Hopefully, tonight we will receive primary results from Michigan and Arizona [moments after posting, Romney was declared the winner of both]. These contests are the newest states to be hailed by the media as exceptionally important and potentially deadly for Romney. It is hard to say if this is truly accurate. The most consistant aspects of this race have been unpredictability and rapid changes of fortune. However, Romney is and has been in trouble since he lost both Iowa (after a recount) and South Carolina in rapid succession. But, his trouble started long before even that, as polling showed huge (but temporary) swings behind virtually every “non-Romney” candidate in the race. More and more, the narrative of this race seems to be the story of how Mitt Romney somehow did not become the GOP nominee. Despite these troubles, the widespread declaration of Romney’s inevitability was not based on flimsy logic. He is, and continues to be, the only reasonable and responsible choice that the republicans have. His inability to secure a victory is the result of trends within the GOP that have come to a head over the last three years.
David Brooks‘ last column was largely a personal lamentation on this subject. My interpretation of his column is that the GOP has retained two destructive trends that have only grown larger and more destructive. Primarily, the republicans have adopted an increasingly pragmatic attitude in their practice of politics, and a willingness justify means with ends. Ironically, this has resulted in the adoption of increasingly impractical rhetoric that they calculate helps them win elections. Those who refuse to adopt this rhetoric are publicly vilified.
That which composes the checklist of positions considered to be part of the new rhetoric or “republican purity test” that Brooks refers to is inconsistant, often archaic, and requires a great deal of cognitive dissonance to accept. The principal origins of conservatism/republicanism have been perverted into slogans and boiled down talking points that no longer represent the application of a once nuanced system of logic and values. The party of principals has transformed into a party that represents little more than a confused tapestry of populism.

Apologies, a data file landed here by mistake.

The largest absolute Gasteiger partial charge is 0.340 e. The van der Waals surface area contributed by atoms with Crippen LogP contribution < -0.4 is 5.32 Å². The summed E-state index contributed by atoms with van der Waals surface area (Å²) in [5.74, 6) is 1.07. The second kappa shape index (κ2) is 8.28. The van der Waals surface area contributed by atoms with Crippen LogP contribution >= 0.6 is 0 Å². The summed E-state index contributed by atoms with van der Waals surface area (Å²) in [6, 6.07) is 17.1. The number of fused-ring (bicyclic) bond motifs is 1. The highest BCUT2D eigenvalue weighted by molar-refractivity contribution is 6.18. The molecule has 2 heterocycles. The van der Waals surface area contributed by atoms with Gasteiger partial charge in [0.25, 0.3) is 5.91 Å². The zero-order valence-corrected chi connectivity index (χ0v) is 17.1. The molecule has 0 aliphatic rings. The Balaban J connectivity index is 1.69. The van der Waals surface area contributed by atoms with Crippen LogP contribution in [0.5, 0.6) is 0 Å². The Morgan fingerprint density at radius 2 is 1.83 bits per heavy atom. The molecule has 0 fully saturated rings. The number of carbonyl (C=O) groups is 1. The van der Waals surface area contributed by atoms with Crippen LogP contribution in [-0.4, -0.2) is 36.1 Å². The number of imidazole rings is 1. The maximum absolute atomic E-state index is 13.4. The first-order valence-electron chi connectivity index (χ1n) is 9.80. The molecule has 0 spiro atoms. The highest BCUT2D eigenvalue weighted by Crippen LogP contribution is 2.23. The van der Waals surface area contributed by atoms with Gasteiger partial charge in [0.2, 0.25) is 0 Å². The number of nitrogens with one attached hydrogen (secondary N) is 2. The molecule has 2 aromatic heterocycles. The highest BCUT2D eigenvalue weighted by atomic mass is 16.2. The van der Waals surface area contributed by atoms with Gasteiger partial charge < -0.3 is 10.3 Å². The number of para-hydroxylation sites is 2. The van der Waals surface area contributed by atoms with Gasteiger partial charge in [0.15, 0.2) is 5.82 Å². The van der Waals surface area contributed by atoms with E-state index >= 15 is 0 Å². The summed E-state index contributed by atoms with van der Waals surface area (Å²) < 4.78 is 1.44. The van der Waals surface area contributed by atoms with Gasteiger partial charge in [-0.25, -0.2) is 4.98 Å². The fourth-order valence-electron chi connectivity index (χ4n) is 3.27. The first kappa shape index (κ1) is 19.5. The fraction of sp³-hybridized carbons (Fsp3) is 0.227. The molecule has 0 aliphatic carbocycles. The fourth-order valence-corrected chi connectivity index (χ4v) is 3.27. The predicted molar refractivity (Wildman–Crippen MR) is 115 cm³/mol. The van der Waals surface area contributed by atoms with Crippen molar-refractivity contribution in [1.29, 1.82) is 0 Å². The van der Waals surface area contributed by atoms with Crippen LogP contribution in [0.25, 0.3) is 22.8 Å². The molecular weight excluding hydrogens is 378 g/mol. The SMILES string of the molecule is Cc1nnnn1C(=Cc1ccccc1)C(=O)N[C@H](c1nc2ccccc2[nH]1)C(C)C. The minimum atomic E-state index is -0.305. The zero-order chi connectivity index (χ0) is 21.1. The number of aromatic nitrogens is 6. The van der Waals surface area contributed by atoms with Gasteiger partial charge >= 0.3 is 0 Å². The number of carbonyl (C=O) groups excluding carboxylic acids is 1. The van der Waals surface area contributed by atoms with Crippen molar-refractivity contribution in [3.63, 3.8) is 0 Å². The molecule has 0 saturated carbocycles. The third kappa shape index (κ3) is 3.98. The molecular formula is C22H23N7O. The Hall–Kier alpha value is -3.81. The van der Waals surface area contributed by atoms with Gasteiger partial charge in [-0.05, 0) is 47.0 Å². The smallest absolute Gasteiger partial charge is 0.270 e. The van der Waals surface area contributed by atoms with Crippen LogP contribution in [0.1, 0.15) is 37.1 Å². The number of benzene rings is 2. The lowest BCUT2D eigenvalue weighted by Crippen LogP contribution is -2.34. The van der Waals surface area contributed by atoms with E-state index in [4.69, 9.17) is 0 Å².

In congress, this system can have tremendous results for the GOP. The party is more cohesive and members are less willing to break rank. I suspect this is often because many members see their reelection and potentially permanent incumbency as a near certainty if they remain within the protective enclosure of their party’s rhetoric. But in the presidential primary, as Books said, “It’s a series of heresy trials in which each of the candidates accuse the others of tribal impurity.” The practical results of this are undeniably bad for the Republican’s presidential prospects. The fragments of republican party, which have now been conditioned to never accept compromise, find it impossible to coalesce. This a problem of the GOP’s own design.
When Obama was elected, many of the more mentally maleable pundits suggested that the Republican party had reached a point of such weakness that there was great potential for it to devolve into an impotent regional party. Those statements were asinine and never repeated after the emergence of the Tea Party and the GOPs many congressional victories. That is, until now. While it is extremely unlikely that some sort of regional and neutered GOP will emerge in the near future, its current path is untenable. If Romney fails to be the nominee these trends will only get worse before they get better in the “not democrats” party.